Those of us who attended the Self-Publishers Online Conference (SPOC) this month were rewarded with a slew of fantastic ideas for creating and marketing our books and businesses. It was a whirlwind of intense content-rich seminars.
In fact, one of the most common comments we received was "I'm still digesting everything I learned." After an intense learning experience like a conference, it's not unusual to have a let down when you realize you can't do everything. And then at some point, you have to figure out what you are going to do.
With so many options, people can't decide what to do, so they do nothing.
Of course, doing nothing is not going to do much for your career as a successful book author. Since we organized SPOC, we attended every session. Like the attendees, we were exposed to all those fantastic ideas too. Here's how we decide what to do when we're not sure what's next.
1. Look at the big picture. What is the ultimate purpose of your business? In our case, our business makes our lifestyle possible. The "big vision" is to continue living here. But to continue to live here in the middle of nowhere, we need money to survive. The local economy can't support us, so our business ventures are largely virtual. Because the idea of ever moving back to the "big city" gives us the shakes, everything we do has to align with our desire to live in our remote location. That limits our choices (in a good way). For example, we don't like travel, so it's no accident that SPOC is a virtual conference. And "multi-city book signing tours" aren't an option, but blog tours are.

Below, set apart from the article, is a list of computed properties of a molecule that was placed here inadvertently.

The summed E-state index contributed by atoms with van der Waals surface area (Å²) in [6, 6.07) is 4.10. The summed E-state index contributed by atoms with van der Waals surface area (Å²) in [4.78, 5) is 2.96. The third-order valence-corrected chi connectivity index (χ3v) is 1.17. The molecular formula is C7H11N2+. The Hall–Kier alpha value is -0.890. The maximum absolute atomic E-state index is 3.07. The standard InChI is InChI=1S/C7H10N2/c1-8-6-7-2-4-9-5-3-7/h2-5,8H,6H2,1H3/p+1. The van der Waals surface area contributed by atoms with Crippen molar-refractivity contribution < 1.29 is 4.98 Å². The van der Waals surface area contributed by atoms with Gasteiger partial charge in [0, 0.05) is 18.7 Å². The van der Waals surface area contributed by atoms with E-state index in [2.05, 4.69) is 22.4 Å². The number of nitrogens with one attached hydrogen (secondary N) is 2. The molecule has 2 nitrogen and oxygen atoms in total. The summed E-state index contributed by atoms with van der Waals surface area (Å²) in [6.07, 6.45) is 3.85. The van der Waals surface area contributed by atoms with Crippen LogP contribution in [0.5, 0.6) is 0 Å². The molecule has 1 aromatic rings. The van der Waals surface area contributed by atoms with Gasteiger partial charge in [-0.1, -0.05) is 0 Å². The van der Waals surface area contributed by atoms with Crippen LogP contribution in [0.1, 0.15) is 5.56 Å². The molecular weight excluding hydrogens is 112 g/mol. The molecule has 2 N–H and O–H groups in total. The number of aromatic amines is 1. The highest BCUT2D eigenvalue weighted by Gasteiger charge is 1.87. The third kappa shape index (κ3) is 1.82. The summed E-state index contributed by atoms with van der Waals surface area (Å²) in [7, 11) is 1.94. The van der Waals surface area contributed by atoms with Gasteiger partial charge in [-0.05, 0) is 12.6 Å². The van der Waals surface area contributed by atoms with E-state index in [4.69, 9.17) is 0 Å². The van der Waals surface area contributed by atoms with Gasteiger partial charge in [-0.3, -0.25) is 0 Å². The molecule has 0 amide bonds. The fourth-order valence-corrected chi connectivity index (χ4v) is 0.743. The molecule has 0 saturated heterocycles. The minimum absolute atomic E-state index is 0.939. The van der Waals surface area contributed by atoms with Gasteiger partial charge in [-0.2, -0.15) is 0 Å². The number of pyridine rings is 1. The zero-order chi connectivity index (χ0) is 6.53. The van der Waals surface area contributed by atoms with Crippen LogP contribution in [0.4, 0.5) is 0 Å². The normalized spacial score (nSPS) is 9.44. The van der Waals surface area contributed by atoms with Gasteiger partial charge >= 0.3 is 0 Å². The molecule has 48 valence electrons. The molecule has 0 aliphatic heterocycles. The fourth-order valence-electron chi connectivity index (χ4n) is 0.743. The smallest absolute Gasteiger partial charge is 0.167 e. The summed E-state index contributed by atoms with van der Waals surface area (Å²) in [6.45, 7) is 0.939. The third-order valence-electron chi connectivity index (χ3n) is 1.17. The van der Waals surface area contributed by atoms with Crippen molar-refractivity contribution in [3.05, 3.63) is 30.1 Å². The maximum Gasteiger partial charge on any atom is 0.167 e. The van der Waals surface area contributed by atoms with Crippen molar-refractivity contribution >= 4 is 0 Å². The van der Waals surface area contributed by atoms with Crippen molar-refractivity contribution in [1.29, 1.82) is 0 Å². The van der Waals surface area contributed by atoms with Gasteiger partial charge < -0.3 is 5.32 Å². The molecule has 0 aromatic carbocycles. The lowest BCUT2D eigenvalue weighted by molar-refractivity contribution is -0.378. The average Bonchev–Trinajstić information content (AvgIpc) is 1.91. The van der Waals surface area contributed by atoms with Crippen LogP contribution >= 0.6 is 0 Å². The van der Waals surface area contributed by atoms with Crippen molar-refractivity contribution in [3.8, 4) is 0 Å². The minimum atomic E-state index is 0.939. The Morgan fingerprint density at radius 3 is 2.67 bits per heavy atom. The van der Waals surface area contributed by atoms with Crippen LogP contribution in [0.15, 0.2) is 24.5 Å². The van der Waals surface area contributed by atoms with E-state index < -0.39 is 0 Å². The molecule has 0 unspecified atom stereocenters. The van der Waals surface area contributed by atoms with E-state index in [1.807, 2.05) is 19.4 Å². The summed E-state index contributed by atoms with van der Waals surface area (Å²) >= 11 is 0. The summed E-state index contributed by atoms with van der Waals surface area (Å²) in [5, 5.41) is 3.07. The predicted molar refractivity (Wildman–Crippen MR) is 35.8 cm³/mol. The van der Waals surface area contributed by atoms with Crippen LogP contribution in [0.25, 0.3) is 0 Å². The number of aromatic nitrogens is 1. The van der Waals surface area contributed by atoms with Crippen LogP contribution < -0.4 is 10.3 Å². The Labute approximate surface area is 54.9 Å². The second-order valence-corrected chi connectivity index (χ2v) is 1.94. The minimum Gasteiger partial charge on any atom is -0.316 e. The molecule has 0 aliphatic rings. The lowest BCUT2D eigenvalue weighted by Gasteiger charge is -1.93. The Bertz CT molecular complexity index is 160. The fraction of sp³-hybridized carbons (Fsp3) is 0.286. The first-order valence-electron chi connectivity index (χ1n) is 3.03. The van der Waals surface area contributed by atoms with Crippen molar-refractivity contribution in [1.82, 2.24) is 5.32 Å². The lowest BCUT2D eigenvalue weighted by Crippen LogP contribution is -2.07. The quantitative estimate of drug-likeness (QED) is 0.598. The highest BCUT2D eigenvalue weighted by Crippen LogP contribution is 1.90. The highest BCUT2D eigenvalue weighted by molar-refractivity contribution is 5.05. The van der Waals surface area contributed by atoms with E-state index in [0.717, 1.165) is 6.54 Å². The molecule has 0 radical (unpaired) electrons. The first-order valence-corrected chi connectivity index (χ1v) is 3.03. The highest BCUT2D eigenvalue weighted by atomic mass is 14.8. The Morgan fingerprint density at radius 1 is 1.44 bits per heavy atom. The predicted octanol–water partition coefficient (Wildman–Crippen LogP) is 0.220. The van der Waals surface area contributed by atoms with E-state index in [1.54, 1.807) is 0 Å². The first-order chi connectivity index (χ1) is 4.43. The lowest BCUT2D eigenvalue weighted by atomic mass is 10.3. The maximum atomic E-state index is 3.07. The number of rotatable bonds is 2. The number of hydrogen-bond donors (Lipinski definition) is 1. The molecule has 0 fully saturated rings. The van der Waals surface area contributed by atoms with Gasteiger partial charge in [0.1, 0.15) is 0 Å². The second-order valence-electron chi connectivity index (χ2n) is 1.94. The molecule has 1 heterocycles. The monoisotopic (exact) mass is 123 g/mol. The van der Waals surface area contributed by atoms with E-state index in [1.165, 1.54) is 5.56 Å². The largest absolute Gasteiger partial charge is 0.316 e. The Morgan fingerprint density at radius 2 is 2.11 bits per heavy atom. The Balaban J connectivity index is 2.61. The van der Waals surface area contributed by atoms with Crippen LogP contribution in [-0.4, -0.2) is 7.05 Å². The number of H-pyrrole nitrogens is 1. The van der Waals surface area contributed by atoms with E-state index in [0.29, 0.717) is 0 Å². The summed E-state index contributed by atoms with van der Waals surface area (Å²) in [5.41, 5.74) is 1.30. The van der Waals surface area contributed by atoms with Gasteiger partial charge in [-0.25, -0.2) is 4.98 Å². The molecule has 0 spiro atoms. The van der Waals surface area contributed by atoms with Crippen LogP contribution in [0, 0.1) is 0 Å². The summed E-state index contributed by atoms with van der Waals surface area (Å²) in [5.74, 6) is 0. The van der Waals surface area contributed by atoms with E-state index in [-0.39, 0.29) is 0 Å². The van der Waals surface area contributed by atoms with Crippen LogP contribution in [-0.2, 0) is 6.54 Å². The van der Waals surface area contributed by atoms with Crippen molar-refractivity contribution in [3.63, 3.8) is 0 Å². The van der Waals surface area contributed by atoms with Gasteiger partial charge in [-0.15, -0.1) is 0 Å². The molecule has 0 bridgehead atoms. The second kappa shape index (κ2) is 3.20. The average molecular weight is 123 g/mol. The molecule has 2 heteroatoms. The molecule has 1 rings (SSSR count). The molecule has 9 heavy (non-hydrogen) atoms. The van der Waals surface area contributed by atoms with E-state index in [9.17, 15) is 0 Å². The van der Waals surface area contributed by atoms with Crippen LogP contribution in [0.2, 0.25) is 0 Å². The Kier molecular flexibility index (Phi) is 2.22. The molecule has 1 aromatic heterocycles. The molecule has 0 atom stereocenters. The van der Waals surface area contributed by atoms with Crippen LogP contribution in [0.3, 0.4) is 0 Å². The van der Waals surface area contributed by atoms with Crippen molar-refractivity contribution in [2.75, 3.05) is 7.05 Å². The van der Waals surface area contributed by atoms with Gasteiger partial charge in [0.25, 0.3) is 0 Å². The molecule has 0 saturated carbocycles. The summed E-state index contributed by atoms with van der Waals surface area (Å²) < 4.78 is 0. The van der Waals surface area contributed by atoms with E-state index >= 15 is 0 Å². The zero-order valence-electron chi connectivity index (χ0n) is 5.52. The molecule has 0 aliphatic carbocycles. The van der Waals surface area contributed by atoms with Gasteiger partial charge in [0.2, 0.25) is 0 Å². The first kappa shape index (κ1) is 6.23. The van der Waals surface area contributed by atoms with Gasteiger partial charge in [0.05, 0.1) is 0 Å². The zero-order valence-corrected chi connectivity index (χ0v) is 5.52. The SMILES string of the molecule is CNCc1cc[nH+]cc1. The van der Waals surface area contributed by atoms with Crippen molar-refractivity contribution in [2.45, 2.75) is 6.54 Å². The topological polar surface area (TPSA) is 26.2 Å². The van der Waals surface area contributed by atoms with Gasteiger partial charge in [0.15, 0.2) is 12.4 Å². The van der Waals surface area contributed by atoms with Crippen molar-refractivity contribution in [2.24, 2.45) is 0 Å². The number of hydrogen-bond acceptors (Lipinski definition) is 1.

2. Start with the end in mind. When you are making decisions, think about what they will mean a year or even five years down the road. Suppose you decide to promote your book by setting up a blog. Will you be sick of writing posts in 6 months? Does the idea of dealing with yet another Web site make you cringe? If so, look at other ideas.
3. Consider your strengths and weaknesses. Many book authors are good writers, but you shouldn't stop there. Maybe you are a fantastic speaker. In that case, a podcast or teleseminars might be good marketing vehicles. What's easy for you may be next to impossible for someone else. Use your natural skills to your advantage. Also consider outsourcing those things you detest. Just because you can do something doesn't mean you should. (That's what virtual assistants are for.)
4. Do more of what's working and ditch what's not. Look at those things that are making money now and see if you can determine why they are working. Can you replicate that success with a different product or niche? On the other hand, if something is costing you more money or time than it's worth, ditch it. Just because "everyone else" is doing something doesn't mean it works for you.
5. Start small with something that inspires you. If you were particularly enthralled by the idea of doing a press release for your book, start there. The key is to do something. Each little thing builds up to big things. Running a business is a journey, not a destination.
Along those lines, many people have asked us how just two people managed to pull off a large event like SPOC. The key is to have a big vision and then plan it out. Start with the big picture, outline all the little steps you need to take to make it happen, and then work the plan.
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